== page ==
Hellboy

"Good"

Hellboy Review


You can't help but dig Hellboy the character - born a demon, summoned by Nazis, saved by Americans, raised to fight otherworldly evil creatures, and played by Ron Perlman.

What you feel about Hellboy the movie is an altogether different topic.

Hellboy is the long-awaited adaptation of a cult comic book, with the unlikeliest of heroes (and thus the greatest level of appeal to introverted comic book fans). Hellboy files his horns down to fit in with society (although he's kept out of sight by his handlers, who run a secret government anti-demonic-creature agency called the BPRD), he loves cats, he eats an awful lot, and he's unfathomably strong. He's also fire engine red and, though he looks like a freak, he has managed to have a relationship (left strangely unclear) with a lovely girl named Liz (Selma Blair), who's recently left both the bureau and Hellboy.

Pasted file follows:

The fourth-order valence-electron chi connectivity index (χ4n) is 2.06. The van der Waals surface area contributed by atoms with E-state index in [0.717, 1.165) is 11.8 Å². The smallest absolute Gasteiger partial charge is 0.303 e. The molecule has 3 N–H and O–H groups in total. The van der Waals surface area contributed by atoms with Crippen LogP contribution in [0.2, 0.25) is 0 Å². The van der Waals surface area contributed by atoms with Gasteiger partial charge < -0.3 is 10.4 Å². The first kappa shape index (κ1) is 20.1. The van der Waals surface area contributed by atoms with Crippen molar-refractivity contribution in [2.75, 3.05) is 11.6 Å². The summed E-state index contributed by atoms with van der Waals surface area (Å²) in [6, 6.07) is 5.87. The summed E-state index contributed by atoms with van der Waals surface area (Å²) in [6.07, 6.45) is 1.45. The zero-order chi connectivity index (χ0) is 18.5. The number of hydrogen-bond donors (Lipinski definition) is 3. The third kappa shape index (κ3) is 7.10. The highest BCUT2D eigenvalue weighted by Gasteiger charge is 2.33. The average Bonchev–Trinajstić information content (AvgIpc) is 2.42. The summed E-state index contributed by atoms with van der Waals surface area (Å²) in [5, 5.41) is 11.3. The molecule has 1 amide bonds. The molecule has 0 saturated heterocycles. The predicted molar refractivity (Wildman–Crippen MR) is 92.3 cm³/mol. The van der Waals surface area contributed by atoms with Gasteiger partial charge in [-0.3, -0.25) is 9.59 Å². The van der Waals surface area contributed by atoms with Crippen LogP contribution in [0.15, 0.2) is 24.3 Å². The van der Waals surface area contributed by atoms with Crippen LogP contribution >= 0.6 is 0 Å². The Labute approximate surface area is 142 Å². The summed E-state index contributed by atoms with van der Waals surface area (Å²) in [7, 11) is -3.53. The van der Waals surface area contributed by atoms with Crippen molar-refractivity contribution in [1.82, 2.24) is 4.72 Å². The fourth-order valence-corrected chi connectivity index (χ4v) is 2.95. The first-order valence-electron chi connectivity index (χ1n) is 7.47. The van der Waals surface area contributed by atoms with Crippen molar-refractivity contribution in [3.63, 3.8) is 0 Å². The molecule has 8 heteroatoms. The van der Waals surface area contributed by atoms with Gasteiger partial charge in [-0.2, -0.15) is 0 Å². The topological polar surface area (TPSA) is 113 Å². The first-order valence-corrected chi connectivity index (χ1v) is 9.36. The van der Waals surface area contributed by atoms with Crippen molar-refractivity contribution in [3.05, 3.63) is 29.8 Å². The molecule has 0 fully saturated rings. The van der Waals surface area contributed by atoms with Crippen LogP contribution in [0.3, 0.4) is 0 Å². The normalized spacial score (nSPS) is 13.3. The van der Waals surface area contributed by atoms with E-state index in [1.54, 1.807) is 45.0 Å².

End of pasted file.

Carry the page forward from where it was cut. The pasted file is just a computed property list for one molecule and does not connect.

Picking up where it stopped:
The movie throws us into Hellboy's world by showing us his origins during WWII, then jumping into the present. Hellboy's mission today is to stop the evil guy that summoned him to begin with - none other than Rasputin (Karel Roden), the Rasputin, repeatedly reborn and/or reincarnated. With the help of a pair of psychic-powered friends - including the fire-blasting Liz and the half-fish Abe (played by Doug Jones, voiced by David Hyde Pierce) - and his adoptive father (John Hurt), we zip through a rather pedestrian progression of fights between Hellboy and a gaggle of sluglike demons en route to the fulfilling or foiling of a world-crumbling prophecy. (It's X-Men meets Ghostbusters. There's even a keymaster!)